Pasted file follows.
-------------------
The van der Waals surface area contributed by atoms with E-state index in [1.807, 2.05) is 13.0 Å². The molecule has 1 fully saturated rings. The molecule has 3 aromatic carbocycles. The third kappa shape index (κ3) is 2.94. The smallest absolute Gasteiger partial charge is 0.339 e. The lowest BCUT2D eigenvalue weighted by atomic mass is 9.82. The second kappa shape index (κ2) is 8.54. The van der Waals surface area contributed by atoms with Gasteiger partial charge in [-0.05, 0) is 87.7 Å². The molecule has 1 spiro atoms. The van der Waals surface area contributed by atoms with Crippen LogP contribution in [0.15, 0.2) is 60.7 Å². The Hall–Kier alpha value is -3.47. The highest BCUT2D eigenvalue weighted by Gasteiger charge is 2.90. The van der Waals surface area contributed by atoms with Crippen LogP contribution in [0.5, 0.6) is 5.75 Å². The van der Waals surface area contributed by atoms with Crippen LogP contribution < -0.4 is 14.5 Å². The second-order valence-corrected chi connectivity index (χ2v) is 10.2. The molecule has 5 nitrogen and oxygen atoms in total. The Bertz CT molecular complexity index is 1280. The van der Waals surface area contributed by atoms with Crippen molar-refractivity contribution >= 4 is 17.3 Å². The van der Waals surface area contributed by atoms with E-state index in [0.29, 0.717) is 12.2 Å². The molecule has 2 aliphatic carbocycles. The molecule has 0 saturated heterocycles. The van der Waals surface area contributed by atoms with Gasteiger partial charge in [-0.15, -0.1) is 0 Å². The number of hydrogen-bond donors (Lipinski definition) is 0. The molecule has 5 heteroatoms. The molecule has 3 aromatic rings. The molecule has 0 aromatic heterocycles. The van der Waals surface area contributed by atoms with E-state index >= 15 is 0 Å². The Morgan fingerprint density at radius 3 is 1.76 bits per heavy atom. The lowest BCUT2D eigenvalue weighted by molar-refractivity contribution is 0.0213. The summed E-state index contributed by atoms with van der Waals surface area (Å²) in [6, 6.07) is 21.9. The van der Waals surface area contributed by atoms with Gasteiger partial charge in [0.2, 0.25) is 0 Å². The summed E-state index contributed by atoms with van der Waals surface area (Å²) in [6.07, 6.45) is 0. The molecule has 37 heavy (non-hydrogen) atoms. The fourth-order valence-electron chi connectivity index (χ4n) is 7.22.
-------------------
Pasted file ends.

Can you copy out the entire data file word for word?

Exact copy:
The van der Waals surface area contributed by atoms with E-state index in [1.807, 2.05) is 13.0 Å². The molecule has 1 fully saturated rings. The molecule has 3 aromatic carbocycles. The third kappa shape index (κ3) is 2.94. The smallest absolute Gasteiger partial charge is 0.339 e. The lowest BCUT2D eigenvalue weighted by atomic mass is 9.82. The second kappa shape index (κ2) is 8.54. The van der Waals surface area contributed by atoms with Gasteiger partial charge in [-0.05, 0) is 87.7 Å². The molecule has 1 spiro atoms. The van der Waals surface area contributed by atoms with Crippen LogP contribution in [0.15, 0.2) is 60.7 Å². The Hall–Kier alpha value is -3.47. The highest BCUT2D eigenvalue weighted by Gasteiger charge is 2.90. The van der Waals surface area contributed by atoms with Crippen LogP contribution in [0.5, 0.6) is 5.75 Å². The van der Waals surface area contributed by atoms with Crippen LogP contribution < -0.4 is 14.5 Å². The second-order valence-corrected chi connectivity index (χ2v) is 10.2. The molecule has 5 nitrogen and oxygen atoms in total. The Bertz CT molecular complexity index is 1280. The van der Waals surface area contributed by atoms with Crippen molar-refractivity contribution >= 4 is 17.3 Å². The van der Waals surface area contributed by atoms with E-state index in [0.29, 0.717) is 12.2 Å². The molecule has 2 aliphatic carbocycles. The molecule has 0 saturated heterocycles. The van der Waals surface area contributed by atoms with Gasteiger partial charge in [-0.15, -0.1) is 0 Å². The number of hydrogen-bond donors (Lipinski definition) is 0. The molecule has 5 heteroatoms. The molecule has 3 aromatic rings. The molecule has 0 aromatic heterocycles. The van der Waals surface area contributed by atoms with E-state index >= 15 is 0 Å². The Morgan fingerprint density at radius 3 is 1.76 bits per heavy atom. The lowest BCUT2D eigenvalue weighted by molar-refractivity contribution is 0.0213. The summed E-state index contributed by atoms with van der Waals surface area (Å²) in [6, 6.07) is 21.9. The van der Waals surface area contributed by atoms with Gasteiger partial charge in [0.2, 0.25) is 0 Å². The summed E-state index contributed by atoms with van der Waals surface area (Å²) in [6.07, 6.45) is 0. The molecule has 37 heavy (non-hydrogen) atoms. The fourth-order valence-electron chi connectivity index (χ4n) is 7.22.